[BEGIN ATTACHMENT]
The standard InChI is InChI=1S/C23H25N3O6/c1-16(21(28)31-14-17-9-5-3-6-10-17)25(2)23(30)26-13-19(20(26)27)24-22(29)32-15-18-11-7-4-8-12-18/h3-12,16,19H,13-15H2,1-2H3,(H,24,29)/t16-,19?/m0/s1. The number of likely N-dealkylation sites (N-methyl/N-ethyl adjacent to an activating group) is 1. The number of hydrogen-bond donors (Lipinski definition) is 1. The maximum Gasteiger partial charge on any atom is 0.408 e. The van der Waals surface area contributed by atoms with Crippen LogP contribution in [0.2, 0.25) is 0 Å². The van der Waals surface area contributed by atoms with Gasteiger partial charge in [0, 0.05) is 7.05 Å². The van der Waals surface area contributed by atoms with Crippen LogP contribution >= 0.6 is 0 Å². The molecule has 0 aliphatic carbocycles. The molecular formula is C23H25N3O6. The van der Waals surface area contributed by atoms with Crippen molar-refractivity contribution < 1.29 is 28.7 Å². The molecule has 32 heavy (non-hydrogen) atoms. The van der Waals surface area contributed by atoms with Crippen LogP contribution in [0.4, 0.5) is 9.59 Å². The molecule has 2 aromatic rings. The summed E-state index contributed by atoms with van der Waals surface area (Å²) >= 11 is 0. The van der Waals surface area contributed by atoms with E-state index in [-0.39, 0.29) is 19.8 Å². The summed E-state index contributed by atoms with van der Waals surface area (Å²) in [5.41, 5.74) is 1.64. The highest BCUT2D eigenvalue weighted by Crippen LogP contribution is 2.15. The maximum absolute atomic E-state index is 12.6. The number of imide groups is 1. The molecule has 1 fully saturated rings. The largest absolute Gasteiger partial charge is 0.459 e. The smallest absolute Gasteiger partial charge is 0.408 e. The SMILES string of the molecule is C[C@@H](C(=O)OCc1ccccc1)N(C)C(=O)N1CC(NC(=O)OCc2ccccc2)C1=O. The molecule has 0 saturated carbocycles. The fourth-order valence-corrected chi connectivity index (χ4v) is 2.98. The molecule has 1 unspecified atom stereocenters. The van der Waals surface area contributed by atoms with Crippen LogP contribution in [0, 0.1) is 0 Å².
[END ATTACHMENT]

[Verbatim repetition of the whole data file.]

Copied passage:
The standard InChI is InChI=1S/C23H25N3O6/c1-16(21(28)31-14-17-9-5-3-6-10-17)25(2)23(30)26-13-19(20(26)27)24-22(29)32-15-18-11-7-4-8-12-18/h3-12,16,19H,13-15H2,1-2H3,(H,24,29)/t16-,19?/m0/s1. The number of likely N-dealkylation sites (N-methyl/N-ethyl adjacent to an activating group) is 1. The number of hydrogen-bond donors (Lipinski definition) is 1. The maximum Gasteiger partial charge on any atom is 0.408 e. The van der Waals surface area contributed by atoms with Crippen LogP contribution in [0.2, 0.25) is 0 Å². The van der Waals surface area contributed by atoms with Gasteiger partial charge in [0, 0.05) is 7.05 Å². The van der Waals surface area contributed by atoms with Crippen LogP contribution >= 0.6 is 0 Å². The molecule has 0 aliphatic carbocycles. The molecular formula is C23H25N3O6. The van der Waals surface area contributed by atoms with Crippen molar-refractivity contribution < 1.29 is 28.7 Å². The molecule has 32 heavy (non-hydrogen) atoms. The van der Waals surface area contributed by atoms with Crippen LogP contribution in [0.4, 0.5) is 9.59 Å². The molecule has 2 aromatic rings. The summed E-state index contributed by atoms with van der Waals surface area (Å²) >= 11 is 0. The van der Waals surface area contributed by atoms with E-state index in [-0.39, 0.29) is 19.8 Å². The summed E-state index contributed by atoms with van der Waals surface area (Å²) in [5.41, 5.74) is 1.64. The highest BCUT2D eigenvalue weighted by Crippen LogP contribution is 2.15. The maximum absolute atomic E-state index is 12.6. The number of imide groups is 1. The molecule has 1 fully saturated rings. The largest absolute Gasteiger partial charge is 0.459 e. The smallest absolute Gasteiger partial charge is 0.408 e. The SMILES string of the molecule is C[C@@H](C(=O)OCc1ccccc1)N(C)C(=O)N1CC(NC(=O)OCc2ccccc2)C1=O. The molecule has 0 saturated carbocycles. The fourth-order valence-corrected chi connectivity index (χ4v) is 2.98. The molecule has 1 unspecified atom stereocenters. The van der Waals surface area contributed by atoms with Crippen LogP contribution in [0, 0.1) is 0 Å².